In the not too distant future, an epidemic threatens humanity causing organ failures. GeneCo arises as the savior of the human race by developing organ replacements... for a price. You better be able to afford the operation too, or at least keep up with your payments, because now organ repossession is legal. Skip a payment, and the Repo man will chase you down with his scalpel to collect GeneCo's product!
Against this grim backdrop, another tale unfolds like a rare black orchid. Rotti Largo, founder of GeneCo and the current king of pop culture, discovers that even he can hold back Death only so long. With his own demise looming before him, Rotti moves to permanently dash the hopes of his hopelessly spoiled, corrupt and blood lusty children while also sealing the final revenge on his old rival, Dr. Nathan Wallace.
Nathan and Rotti both loved a young woman decades ago. Marni chose Nathan, and Rotti has never forgiven either of them. Marni developed a blood disorder during her pregnancy, and Nathan was forced to choose between saving the love of his life or their unborn daughter, Shilo. Seventeen years later, and Nathan is still reliving the nightmare of his loss as well as blaming himself. He keeps Shilo locked away in her tower room, far from the death, grime and danger found on the city streets. Obsessed with her safety and well-being, Nathan controls her through medication she believes she needs regularly to survive... until he can find a cure. Rotti worms his way insidiously into Shilo's life, with promises of a cure, but his selfish heart is plotting the ultimate revenge. Will the secrets he reveals to Shilo save her or destroy them all? One thing is certain, the final act of this Genetic Opera is gonna be bloody!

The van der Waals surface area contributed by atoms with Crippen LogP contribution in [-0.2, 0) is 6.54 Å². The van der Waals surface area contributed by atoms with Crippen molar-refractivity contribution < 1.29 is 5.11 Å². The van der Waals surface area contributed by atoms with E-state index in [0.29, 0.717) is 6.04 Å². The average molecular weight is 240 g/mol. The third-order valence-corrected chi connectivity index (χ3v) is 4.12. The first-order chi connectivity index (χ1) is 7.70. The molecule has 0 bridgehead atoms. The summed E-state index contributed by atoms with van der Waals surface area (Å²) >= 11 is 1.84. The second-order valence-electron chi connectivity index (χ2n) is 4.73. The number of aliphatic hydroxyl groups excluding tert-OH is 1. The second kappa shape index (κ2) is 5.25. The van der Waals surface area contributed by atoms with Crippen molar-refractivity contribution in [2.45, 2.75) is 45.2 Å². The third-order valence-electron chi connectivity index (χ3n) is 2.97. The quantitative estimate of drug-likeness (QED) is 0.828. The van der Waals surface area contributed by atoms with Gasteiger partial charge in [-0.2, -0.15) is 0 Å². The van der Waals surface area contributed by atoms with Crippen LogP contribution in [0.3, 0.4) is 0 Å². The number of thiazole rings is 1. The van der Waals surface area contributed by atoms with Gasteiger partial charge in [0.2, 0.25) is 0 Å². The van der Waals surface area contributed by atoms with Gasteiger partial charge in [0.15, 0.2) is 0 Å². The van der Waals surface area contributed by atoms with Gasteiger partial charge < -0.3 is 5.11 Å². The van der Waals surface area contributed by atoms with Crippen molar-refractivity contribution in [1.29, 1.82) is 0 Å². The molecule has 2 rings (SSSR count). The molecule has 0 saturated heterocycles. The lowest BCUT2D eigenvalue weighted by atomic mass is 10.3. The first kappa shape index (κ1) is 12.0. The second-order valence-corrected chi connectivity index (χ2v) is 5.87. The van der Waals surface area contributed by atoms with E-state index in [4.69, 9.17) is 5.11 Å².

This film has all the qualities to ensure it's place amongst other cult classics... oddity, graphic scenes, unique perspective, moments of shoe-string budget appeal, and over the top acting. Reminiscent of The Rocky Horror Picture Show, Texas Chainsaw Massacre, and Little Shop of Horrors, it is bound to appeal to a very specific audience, but also has the potential to reach beyond that target audience to other viewers. At the heart of this Gothic opera, are the endlessly appealing themes of youth vs. age, shallow consumerism and the willing masses who would seemingly break their own leg to follow the fashionable dictates of society, as well as the age-old question of how much of our choices in life are dictated by our genetic makeup, how much by learned behavior, and how much genuinely stems from our unique self... and which has the most value?
There are a total of 58 songs in this musical, including instrumentals, and the tunes can be quite catchy as well thought provoking in their lyrics. One of my favorites appears at the end of the film, sung by Alexa Vega who was fascinating as the uncertainly rebellious Shilo. "Years...It's been so many years...Resenting the years, and my heredity. Oh, I have hated and loved you. I have hidden behind you, but I finally see that you I've mistaken for destiny, but the truth is my legacy is not up to my genes. True, Though the imprint is deep in me, it will always be up to me up to me." This Gothic Rapunzel goes through quite a journey to discover the wisdom and illumination of her own blossoming adulthood.